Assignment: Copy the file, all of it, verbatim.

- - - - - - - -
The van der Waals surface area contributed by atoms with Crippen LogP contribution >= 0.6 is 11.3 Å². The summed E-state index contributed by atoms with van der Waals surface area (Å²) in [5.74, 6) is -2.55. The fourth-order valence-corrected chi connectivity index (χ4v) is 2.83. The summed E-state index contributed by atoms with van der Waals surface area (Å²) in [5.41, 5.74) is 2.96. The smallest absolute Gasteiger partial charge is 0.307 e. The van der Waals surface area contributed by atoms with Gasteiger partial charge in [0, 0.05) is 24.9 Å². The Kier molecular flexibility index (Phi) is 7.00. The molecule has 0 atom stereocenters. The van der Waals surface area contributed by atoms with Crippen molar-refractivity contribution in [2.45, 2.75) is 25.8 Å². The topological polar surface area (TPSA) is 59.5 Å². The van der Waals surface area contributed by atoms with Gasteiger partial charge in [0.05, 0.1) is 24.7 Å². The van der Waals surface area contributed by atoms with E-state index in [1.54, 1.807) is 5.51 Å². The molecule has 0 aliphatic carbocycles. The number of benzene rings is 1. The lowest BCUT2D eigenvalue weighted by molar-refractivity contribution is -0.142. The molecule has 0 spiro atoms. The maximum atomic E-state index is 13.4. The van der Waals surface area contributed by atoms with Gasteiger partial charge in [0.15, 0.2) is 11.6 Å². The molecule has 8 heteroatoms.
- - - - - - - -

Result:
The van der Waals surface area contributed by atoms with Crippen LogP contribution >= 0.6 is 11.3 Å². The summed E-state index contributed by atoms with van der Waals surface area (Å²) in [5.74, 6) is -2.55. The fourth-order valence-corrected chi connectivity index (χ4v) is 2.83. The summed E-state index contributed by atoms with van der Waals surface area (Å²) in [5.41, 5.74) is 2.96. The smallest absolute Gasteiger partial charge is 0.307 e. The van der Waals surface area contributed by atoms with Gasteiger partial charge in [0, 0.05) is 24.9 Å². The Kier molecular flexibility index (Phi) is 7.00. The molecule has 0 atom stereocenters. The van der Waals surface area contributed by atoms with Crippen molar-refractivity contribution in [2.45, 2.75) is 25.8 Å². The topological polar surface area (TPSA) is 59.5 Å². The van der Waals surface area contributed by atoms with Gasteiger partial charge in [0.05, 0.1) is 24.7 Å². The van der Waals surface area contributed by atoms with E-state index in [1.54, 1.807) is 5.51 Å². The molecule has 0 aliphatic carbocycles. The number of benzene rings is 1. The lowest BCUT2D eigenvalue weighted by molar-refractivity contribution is -0.142. The molecule has 0 spiro atoms. The maximum atomic E-state index is 13.4. The van der Waals surface area contributed by atoms with Gasteiger partial charge in [0.15, 0.2) is 11.6 Å². The molecule has 8 heteroatoms.